Jemima Khan has warned Wikileaks founder Julian Assange that he risks falling from a “hero” to the Australian L Ron Hubbard, expecting his supporters to follow him “unquestioningly, in blinkered, cultish devotion”.
Ms Khan has been a high-profile supporter of the whistle-blowing website, but said her journey with Assange has taken her from "admiration to demoralisation".
The associate editor of the New Statesman said in a blog for the magazine that his "noble cause" does not trump the right of two women to have their sexual assault claims heard in a Swedish court.
She defended her decision to put up bail money for Assange following his arrest, saying she did it so he would be released while awaiting trial and not so he could avoid the allegations.
She said: "The problem is that WikiLeaks - whose mission statement was "to produce...a more just society...based upon truth" - has been guilty of the same obfuscation and misinformation as those it sought to expose, while its supporters are expected to follow, unquestioningly, in blinkered, cultish devotion.
"I have seen flashes of Assange's charm, brilliance and insightfulness - but I have also seen how instantaneous rock-star status has the power to make even the most clear-headed idealist feel that they are above the law and exempt from criticism.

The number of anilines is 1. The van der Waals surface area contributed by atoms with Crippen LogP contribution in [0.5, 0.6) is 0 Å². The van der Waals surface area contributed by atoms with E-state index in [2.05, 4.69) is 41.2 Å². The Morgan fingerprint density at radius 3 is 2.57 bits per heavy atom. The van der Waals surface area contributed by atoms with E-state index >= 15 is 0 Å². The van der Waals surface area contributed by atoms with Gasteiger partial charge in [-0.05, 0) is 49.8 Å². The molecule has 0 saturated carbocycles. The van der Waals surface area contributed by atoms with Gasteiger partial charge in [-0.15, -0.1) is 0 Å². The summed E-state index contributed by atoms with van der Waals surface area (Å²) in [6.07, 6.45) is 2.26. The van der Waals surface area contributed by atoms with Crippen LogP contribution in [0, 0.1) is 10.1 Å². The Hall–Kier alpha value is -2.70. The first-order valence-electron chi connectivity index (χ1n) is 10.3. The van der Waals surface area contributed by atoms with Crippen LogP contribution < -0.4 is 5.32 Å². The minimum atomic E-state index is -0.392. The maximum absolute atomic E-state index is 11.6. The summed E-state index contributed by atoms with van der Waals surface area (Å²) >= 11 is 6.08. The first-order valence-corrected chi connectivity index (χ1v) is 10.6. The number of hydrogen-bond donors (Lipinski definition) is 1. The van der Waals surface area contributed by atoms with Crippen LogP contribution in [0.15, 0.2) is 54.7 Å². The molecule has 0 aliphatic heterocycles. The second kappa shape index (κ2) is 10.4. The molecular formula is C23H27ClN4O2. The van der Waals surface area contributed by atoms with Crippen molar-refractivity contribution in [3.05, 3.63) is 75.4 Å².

"We all want a hero. After WikiLeaks released the infamous Collateral Murder video in 2010, showing US troops gunning down a dozen civilians in Iraq, I jokingly asked if Assange was the new Jason Bourne, on the run and persecuted by the state.
"It would be a tragedy if a man who has done so much good were to end up tolerating only disciples and unwavering devotion, more like an Australian L Ron Hubbard."
Hubbard, a pulp fiction writer, was the founder of the Church of Scientology.
Assange was granted political asylum by the Ecuador government last summer after he lost a long battle against extradition to Sweden.
He has been holed up inside Ecuador's London embassy for nearly eight months.
He recently hit out at a documentary about the beginnings of his organisation as a "massive propaganda attack".
Ms Khan, who was an executive producer for "WikiLeaks, We Steal Secrets" said she explained to Assange that criticisms of the website needed to be included for it to be viewed as fair and balanced.
She said he replied: "If it's a fair film, it will be pro-Julian Assange."
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